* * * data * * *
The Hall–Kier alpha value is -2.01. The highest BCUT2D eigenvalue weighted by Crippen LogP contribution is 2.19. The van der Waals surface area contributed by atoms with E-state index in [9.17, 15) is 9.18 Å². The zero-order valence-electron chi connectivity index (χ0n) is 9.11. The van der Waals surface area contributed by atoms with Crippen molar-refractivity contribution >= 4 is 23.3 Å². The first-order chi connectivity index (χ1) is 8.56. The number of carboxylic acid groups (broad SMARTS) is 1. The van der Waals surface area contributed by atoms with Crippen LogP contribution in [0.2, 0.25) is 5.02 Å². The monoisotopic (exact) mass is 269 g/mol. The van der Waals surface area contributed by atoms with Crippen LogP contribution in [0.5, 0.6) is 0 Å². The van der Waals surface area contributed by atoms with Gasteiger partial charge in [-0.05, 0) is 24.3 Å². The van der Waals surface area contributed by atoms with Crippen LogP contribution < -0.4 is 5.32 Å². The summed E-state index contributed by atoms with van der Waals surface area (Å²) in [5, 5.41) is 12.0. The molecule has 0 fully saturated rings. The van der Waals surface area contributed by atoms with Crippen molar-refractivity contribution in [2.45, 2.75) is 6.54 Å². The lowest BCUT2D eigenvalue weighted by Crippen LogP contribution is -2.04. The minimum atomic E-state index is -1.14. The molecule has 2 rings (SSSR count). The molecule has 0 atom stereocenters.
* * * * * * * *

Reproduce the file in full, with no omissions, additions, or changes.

The Hall–Kier alpha value is -2.01. The highest BCUT2D eigenvalue weighted by Crippen LogP contribution is 2.19. The van der Waals surface area contributed by atoms with E-state index in [9.17, 15) is 9.18 Å². The zero-order valence-electron chi connectivity index (χ0n) is 9.11. The van der Waals surface area contributed by atoms with Crippen molar-refractivity contribution >= 4 is 23.3 Å². The first-order chi connectivity index (χ1) is 8.56. The number of carboxylic acid groups (broad SMARTS) is 1. The van der Waals surface area contributed by atoms with Crippen LogP contribution in [0.2, 0.25) is 5.02 Å². The monoisotopic (exact) mass is 269 g/mol. The van der Waals surface area contributed by atoms with Crippen LogP contribution in [0.5, 0.6) is 0 Å². The van der Waals surface area contributed by atoms with Gasteiger partial charge in [-0.05, 0) is 24.3 Å². The van der Waals surface area contributed by atoms with Crippen LogP contribution < -0.4 is 5.32 Å². The summed E-state index contributed by atoms with van der Waals surface area (Å²) in [5, 5.41) is 12.0. The molecule has 0 fully saturated rings. The van der Waals surface area contributed by atoms with Crippen molar-refractivity contribution in [2.45, 2.75) is 6.54 Å². The lowest BCUT2D eigenvalue weighted by Crippen LogP contribution is -2.04. The minimum atomic E-state index is -1.14. The molecule has 2 rings (SSSR count). The molecule has 0 atom stereocenters.